I have been a computer scientist, a software engineer, and an Alzheimer’s caregiver. I live in the Hudson valley, try to age gracefully, and blog on a wide range of topics with images (mostly photos), poems (mostly haiku and tanka), and prose (mostly nonfiction). My blog posts often try to be humorous w/o being too flippant and serious w/o being too solemn.
I often look at things from an odd angle. Red trillium plants like shade, grow low, and have flowers that face downward. Now is your chance to get a from-below view of a red trillium flower, in a mix of reflected and transmitted sunlight:
Figuratively, I sometimes “look” at a neat little thing from an odd angle to shine some light on a messy big thing with a subtle similarity to the little thing. For example, there is a parallel between the history of a little word puzzle’s instructions and the history of a big idea in economics.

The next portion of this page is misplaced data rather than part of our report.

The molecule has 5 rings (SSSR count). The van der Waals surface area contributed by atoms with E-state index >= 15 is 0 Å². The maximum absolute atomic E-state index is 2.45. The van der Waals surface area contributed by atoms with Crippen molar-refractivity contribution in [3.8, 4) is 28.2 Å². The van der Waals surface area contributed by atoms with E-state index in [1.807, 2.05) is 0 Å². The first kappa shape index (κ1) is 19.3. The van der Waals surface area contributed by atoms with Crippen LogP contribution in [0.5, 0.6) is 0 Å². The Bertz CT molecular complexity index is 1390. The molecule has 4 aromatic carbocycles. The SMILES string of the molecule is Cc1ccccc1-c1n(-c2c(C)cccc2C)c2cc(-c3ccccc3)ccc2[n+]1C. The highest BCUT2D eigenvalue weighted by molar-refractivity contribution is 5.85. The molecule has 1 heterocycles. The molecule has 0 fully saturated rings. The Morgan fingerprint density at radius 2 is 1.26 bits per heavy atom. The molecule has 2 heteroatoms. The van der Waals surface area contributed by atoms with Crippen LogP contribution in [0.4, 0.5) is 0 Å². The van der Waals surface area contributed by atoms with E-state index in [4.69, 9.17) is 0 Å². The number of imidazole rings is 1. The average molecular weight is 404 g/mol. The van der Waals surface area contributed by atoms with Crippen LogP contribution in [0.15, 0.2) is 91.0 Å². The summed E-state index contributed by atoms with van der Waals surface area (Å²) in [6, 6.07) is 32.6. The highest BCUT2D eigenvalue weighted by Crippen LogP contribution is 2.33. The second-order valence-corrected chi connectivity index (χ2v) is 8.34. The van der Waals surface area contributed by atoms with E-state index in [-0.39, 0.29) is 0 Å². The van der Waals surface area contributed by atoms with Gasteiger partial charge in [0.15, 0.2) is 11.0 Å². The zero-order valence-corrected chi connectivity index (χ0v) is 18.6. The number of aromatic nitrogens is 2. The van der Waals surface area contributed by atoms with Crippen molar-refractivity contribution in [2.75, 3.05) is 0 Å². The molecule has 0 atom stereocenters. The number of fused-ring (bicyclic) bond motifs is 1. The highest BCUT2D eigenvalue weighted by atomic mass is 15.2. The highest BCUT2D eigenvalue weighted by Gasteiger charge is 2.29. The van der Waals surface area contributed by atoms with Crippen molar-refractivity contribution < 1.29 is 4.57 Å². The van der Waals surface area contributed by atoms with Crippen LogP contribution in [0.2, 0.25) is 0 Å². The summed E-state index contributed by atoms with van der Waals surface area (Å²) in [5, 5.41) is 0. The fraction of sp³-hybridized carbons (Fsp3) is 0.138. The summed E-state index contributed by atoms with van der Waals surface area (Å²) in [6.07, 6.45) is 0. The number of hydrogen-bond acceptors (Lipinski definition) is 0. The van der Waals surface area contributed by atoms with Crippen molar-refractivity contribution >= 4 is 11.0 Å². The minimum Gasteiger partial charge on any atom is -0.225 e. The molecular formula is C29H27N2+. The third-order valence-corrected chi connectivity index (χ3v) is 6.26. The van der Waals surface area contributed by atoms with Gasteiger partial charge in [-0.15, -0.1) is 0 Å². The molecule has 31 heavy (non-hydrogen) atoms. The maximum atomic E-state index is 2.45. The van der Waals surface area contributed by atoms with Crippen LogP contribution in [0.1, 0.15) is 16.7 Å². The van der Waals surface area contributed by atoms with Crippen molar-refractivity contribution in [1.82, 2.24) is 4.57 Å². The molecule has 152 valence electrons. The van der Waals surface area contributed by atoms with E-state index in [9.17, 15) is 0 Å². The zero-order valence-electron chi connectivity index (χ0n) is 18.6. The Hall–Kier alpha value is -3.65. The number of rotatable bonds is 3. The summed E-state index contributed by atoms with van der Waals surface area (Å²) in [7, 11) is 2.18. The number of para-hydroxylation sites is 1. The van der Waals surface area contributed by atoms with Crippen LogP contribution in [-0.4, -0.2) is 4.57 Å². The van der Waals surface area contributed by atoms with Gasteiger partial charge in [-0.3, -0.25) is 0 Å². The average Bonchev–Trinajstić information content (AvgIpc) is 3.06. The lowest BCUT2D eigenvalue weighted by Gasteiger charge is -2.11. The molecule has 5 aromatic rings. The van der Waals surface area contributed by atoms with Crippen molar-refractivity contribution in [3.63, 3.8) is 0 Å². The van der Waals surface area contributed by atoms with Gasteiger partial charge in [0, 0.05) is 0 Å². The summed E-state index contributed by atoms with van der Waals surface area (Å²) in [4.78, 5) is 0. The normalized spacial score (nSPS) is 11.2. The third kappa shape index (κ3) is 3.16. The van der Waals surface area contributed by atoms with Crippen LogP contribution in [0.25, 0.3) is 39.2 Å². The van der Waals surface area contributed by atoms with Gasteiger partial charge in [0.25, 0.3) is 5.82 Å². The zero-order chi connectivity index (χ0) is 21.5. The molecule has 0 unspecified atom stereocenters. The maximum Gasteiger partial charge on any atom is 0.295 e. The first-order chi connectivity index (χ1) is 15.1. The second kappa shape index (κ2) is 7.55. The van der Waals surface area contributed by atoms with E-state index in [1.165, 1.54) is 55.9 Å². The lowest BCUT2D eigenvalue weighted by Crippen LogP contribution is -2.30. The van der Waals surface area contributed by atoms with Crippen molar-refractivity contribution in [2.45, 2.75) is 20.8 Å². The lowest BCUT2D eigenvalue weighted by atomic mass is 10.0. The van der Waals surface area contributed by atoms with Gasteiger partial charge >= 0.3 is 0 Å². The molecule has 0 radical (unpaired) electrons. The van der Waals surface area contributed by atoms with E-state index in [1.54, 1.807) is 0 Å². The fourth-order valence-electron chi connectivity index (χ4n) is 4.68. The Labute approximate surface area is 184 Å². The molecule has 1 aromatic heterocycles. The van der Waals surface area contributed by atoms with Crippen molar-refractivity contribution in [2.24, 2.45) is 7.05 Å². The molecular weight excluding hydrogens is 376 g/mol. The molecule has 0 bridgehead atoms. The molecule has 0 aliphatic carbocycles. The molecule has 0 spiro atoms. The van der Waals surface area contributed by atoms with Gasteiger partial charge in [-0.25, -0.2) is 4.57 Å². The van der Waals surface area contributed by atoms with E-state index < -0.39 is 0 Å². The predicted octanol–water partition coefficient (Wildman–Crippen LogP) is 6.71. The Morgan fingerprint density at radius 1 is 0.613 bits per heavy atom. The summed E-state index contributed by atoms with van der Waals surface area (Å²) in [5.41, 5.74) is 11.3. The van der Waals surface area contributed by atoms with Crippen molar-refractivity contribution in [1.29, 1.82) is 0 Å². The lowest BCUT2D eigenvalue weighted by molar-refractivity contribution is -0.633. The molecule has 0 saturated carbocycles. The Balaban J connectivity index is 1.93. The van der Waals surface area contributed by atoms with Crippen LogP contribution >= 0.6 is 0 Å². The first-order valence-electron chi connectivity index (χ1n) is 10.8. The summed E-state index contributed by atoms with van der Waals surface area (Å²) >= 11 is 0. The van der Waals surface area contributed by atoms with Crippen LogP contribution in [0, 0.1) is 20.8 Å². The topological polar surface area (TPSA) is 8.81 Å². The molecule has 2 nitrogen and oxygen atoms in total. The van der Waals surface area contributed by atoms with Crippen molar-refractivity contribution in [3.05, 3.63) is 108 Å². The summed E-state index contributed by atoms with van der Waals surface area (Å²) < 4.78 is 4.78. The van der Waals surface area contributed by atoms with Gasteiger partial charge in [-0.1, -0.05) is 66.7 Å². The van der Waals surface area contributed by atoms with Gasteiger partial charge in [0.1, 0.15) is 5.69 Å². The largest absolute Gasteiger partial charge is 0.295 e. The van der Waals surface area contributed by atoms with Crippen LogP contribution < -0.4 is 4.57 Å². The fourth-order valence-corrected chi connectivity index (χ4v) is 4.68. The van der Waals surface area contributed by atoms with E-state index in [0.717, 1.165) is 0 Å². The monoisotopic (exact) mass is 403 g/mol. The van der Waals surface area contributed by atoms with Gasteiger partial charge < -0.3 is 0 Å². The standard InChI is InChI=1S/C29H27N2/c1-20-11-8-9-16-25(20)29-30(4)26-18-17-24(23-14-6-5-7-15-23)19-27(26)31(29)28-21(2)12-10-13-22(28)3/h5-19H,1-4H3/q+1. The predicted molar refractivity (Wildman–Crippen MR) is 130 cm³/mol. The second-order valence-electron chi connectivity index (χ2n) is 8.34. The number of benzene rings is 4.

My muse is capricious, and I am reluctant to repeat what has already been said well elsewhere. So this blog is not committed to a fixed theme or schedule. It is committed to clear writing and to defending Enlightenment values, in its own quirky way.
Oscar Wilde made futility bearable by making it funny, as in his remark about the two great tragedies in life. (One is not getting what one wants; the other is getting it.) I made futility bearable by writing a few haiku about it. Far from being as gloomy as those haiku may suggest, I see wisdom in Wilde’s observation that life is too important to be taken seriously.
Old software engineers never die;
they just stop getting upgrades.